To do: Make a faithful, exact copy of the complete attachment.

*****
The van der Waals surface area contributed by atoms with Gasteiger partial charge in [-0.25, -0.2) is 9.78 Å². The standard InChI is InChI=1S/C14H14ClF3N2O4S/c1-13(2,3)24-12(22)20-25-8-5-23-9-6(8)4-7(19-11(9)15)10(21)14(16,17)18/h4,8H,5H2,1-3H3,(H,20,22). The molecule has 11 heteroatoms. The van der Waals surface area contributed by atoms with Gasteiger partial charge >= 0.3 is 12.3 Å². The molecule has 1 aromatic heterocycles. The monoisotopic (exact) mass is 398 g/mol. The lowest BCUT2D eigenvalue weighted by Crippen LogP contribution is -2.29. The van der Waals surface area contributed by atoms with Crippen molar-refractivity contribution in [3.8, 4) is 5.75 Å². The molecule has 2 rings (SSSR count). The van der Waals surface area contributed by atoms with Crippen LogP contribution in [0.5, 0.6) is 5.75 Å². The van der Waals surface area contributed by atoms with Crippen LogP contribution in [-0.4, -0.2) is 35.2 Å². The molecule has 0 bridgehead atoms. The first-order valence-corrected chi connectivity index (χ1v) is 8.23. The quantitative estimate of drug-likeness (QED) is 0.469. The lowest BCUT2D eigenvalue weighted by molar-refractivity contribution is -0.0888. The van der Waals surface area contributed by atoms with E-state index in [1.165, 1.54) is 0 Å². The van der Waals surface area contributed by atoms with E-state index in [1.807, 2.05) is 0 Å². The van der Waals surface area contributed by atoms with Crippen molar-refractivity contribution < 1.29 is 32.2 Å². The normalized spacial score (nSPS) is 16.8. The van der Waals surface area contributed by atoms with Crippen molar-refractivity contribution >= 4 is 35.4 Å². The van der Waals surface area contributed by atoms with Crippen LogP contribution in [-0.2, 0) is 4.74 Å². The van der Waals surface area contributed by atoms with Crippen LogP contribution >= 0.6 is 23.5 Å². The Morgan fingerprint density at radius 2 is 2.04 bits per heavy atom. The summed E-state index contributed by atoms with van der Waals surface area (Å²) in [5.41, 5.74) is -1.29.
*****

The van der Waals surface area contributed by atoms with Gasteiger partial charge in [-0.25, -0.2) is 9.78 Å². The standard InChI is InChI=1S/C14H14ClF3N2O4S/c1-13(2,3)24-12(22)20-25-8-5-23-9-6(8)4-7(19-11(9)15)10(21)14(16,17)18/h4,8H,5H2,1-3H3,(H,20,22). The molecule has 11 heteroatoms. The van der Waals surface area contributed by atoms with Gasteiger partial charge >= 0.3 is 12.3 Å². The molecule has 1 aromatic heterocycles. The monoisotopic (exact) mass is 398 g/mol. The lowest BCUT2D eigenvalue weighted by Crippen LogP contribution is -2.29. The van der Waals surface area contributed by atoms with Crippen molar-refractivity contribution in [3.8, 4) is 5.75 Å². The molecule has 2 rings (SSSR count). The van der Waals surface area contributed by atoms with Crippen LogP contribution in [0.5, 0.6) is 5.75 Å². The van der Waals surface area contributed by atoms with Crippen LogP contribution in [-0.4, -0.2) is 35.2 Å². The molecule has 0 bridgehead atoms. The first-order valence-corrected chi connectivity index (χ1v) is 8.23. The quantitative estimate of drug-likeness (QED) is 0.469. The lowest BCUT2D eigenvalue weighted by molar-refractivity contribution is -0.0888. The van der Waals surface area contributed by atoms with E-state index in [1.165, 1.54) is 0 Å². The van der Waals surface area contributed by atoms with E-state index in [1.807, 2.05) is 0 Å². The van der Waals surface area contributed by atoms with Crippen molar-refractivity contribution < 1.29 is 32.2 Å². The normalized spacial score (nSPS) is 16.8. The van der Waals surface area contributed by atoms with Crippen molar-refractivity contribution >= 4 is 35.4 Å². The van der Waals surface area contributed by atoms with Crippen LogP contribution in [-0.2, 0) is 4.74 Å². The van der Waals surface area contributed by atoms with Crippen LogP contribution >= 0.6 is 23.5 Å². The Morgan fingerprint density at radius 2 is 2.04 bits per heavy atom. The summed E-state index contributed by atoms with van der Waals surface area (Å²) in [5.41, 5.74) is -1.29.